• Successful families identify the core business and family attributes that the family wants to persist across generations. This is the counter-weight to the prior theme: families have “social ballast” that can help the business maintain its balance in the inevitable rough seas.  This “social ballast” comprises the core family and business attributes that maintain and preserve identity across generational changes.  The key is to identify the root causes of the family’s success.  Without saddling the next generation with a mandate to do things just like grand-dad did, can the family identify the core attributes underlying grand-dad’s success that can transcend generations?  For example, what are the two or three core attributes that make a Rothschild business a Rothschild business?  Identifying these attributes does not limit the next generation’s flexibility, but rather frees the next generation from having to develop – out of whole cloth – a framework within which to meet the unique family and business challenges with which it will be faced.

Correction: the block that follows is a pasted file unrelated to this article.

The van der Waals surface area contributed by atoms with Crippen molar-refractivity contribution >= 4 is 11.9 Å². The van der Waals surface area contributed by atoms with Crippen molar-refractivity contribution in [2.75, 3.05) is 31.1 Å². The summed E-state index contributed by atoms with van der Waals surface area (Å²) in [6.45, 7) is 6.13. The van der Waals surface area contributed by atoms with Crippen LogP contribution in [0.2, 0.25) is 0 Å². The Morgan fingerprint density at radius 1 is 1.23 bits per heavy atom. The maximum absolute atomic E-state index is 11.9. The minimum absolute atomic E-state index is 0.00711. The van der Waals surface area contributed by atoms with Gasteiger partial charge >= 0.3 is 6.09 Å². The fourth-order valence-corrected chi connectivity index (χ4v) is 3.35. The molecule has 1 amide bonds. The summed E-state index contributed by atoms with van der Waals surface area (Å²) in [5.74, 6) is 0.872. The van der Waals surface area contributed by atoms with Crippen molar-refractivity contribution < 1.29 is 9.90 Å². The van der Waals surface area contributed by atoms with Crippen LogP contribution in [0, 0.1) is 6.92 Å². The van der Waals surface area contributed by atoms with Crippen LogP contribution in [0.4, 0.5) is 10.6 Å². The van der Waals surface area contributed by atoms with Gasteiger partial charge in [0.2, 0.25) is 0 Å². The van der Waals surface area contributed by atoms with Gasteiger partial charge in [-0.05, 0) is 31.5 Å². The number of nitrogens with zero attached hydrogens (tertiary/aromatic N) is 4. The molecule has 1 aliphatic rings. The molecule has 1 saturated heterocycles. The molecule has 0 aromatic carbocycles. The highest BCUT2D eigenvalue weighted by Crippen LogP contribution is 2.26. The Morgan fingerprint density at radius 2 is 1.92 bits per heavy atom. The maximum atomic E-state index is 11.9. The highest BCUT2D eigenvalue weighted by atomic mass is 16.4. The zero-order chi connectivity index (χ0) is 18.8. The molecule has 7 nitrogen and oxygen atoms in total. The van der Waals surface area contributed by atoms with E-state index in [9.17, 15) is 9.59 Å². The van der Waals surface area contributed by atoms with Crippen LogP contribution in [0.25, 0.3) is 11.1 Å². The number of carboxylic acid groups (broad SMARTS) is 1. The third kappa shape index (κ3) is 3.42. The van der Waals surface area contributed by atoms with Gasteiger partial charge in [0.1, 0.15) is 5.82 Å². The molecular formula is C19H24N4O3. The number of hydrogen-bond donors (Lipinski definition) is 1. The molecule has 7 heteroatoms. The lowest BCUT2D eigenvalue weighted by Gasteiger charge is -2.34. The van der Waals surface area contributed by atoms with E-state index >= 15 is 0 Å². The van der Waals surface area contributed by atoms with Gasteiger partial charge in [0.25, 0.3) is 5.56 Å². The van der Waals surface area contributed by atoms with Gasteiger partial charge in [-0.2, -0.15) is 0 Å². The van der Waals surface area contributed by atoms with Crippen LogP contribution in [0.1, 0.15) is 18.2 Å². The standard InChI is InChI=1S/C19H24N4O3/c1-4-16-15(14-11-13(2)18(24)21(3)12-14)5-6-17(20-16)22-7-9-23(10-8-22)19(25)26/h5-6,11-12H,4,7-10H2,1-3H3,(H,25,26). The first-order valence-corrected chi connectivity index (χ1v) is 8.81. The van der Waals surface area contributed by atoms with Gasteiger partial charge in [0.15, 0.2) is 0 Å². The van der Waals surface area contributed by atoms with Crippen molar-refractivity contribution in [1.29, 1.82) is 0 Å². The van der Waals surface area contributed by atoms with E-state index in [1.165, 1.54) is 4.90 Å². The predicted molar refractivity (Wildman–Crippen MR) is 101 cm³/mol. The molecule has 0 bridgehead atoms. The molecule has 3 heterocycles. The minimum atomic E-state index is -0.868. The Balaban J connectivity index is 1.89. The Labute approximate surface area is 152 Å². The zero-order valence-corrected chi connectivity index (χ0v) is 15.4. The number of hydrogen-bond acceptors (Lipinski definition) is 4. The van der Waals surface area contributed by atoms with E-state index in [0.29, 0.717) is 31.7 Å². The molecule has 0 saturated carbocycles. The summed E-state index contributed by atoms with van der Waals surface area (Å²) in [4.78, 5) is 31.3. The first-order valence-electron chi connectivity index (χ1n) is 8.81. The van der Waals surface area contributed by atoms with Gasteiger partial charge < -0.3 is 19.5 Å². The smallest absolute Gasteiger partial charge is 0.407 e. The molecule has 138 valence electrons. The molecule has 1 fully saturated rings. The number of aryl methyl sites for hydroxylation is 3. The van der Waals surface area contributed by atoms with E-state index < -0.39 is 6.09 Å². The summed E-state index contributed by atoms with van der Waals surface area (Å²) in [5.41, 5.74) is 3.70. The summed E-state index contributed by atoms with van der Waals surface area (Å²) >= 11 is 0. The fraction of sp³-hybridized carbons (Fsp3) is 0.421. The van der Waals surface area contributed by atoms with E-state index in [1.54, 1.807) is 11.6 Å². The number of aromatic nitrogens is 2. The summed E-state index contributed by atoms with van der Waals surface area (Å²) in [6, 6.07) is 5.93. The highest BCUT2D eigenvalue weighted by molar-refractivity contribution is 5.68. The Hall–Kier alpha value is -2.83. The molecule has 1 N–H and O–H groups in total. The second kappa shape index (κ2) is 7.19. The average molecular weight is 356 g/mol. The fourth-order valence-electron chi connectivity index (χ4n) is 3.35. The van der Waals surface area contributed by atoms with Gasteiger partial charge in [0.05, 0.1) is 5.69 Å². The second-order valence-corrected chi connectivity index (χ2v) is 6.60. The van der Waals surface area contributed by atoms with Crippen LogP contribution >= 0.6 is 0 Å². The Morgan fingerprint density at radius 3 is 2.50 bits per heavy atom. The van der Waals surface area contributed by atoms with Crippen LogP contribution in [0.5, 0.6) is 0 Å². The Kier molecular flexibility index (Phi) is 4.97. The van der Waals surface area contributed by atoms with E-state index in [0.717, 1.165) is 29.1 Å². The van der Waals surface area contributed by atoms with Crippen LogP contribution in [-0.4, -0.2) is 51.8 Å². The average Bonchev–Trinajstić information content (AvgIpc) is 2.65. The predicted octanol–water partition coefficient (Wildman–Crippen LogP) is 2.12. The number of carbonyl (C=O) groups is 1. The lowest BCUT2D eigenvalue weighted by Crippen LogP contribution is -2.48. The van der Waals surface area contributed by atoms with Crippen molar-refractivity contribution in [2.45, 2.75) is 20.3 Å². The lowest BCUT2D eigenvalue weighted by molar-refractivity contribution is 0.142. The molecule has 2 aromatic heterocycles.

• Successful families acknowledge that experiences outside the family business promote development of next generation leaders. While growing up in the family business provides development opportunities that are not easily replicated, many successful families are recognizing the benefit of gaining professional experiences outside the family business.  Family employment policies often mandate that before becoming eligible to work in the business, family members must have three to five (or more) years of external professional experience.  Such policies have multiple potential benefits, not least of which is exposing the next generation to the ideas, processes, and strategies of other successful businesses.  As noted in the article linked above, the younger Mr. Rothschild spent the first five years of his career working at other financial firms before joining the family business.  Furthermore, even in the context of non-employee roles (shareholder, family council member, director), successful families value and encourage the “outside” experiences of the next generation.